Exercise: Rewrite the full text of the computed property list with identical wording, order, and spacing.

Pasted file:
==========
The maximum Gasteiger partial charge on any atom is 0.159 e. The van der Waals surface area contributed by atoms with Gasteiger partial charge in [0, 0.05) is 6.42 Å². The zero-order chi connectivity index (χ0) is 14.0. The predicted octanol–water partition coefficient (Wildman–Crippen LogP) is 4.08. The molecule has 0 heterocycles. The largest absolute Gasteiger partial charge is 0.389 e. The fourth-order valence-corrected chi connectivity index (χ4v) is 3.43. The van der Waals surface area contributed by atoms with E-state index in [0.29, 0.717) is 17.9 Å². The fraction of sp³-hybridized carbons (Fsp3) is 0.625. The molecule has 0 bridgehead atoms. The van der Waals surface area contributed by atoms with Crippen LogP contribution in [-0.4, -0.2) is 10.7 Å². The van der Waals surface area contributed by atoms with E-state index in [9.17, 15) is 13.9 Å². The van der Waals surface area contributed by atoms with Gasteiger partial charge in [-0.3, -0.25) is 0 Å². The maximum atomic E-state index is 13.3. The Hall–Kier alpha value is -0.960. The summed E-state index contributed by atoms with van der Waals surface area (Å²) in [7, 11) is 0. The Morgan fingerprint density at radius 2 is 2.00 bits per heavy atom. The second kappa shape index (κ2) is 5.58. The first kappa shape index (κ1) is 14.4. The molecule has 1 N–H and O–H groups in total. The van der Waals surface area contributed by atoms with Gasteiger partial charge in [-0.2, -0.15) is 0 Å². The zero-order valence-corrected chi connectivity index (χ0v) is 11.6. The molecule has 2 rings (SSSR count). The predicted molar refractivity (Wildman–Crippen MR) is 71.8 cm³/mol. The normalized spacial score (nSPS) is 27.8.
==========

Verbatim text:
The maximum Gasteiger partial charge on any atom is 0.159 e. The van der Waals surface area contributed by atoms with Gasteiger partial charge in [0, 0.05) is 6.42 Å². The zero-order chi connectivity index (χ0) is 14.0. The predicted octanol–water partition coefficient (Wildman–Crippen LogP) is 4.08. The molecule has 0 heterocycles. The largest absolute Gasteiger partial charge is 0.389 e. The fourth-order valence-corrected chi connectivity index (χ4v) is 3.43. The van der Waals surface area contributed by atoms with E-state index in [0.29, 0.717) is 17.9 Å². The fraction of sp³-hybridized carbons (Fsp3) is 0.625. The molecule has 0 bridgehead atoms. The van der Waals surface area contributed by atoms with Crippen LogP contribution in [-0.4, -0.2) is 10.7 Å². The van der Waals surface area contributed by atoms with E-state index in [9.17, 15) is 13.9 Å². The van der Waals surface area contributed by atoms with Gasteiger partial charge in [-0.3, -0.25) is 0 Å². The maximum atomic E-state index is 13.3. The Hall–Kier alpha value is -0.960. The summed E-state index contributed by atoms with van der Waals surface area (Å²) in [7, 11) is 0. The Morgan fingerprint density at radius 2 is 2.00 bits per heavy atom. The second kappa shape index (κ2) is 5.58. The first kappa shape index (κ1) is 14.4. The molecule has 1 N–H and O–H groups in total. The van der Waals surface area contributed by atoms with Gasteiger partial charge in [-0.2, -0.15) is 0 Å². The zero-order valence-corrected chi connectivity index (χ0v) is 11.6. The molecule has 2 rings (SSSR count). The predicted molar refractivity (Wildman–Crippen MR) is 71.8 cm³/mol. The normalized spacial score (nSPS) is 27.8.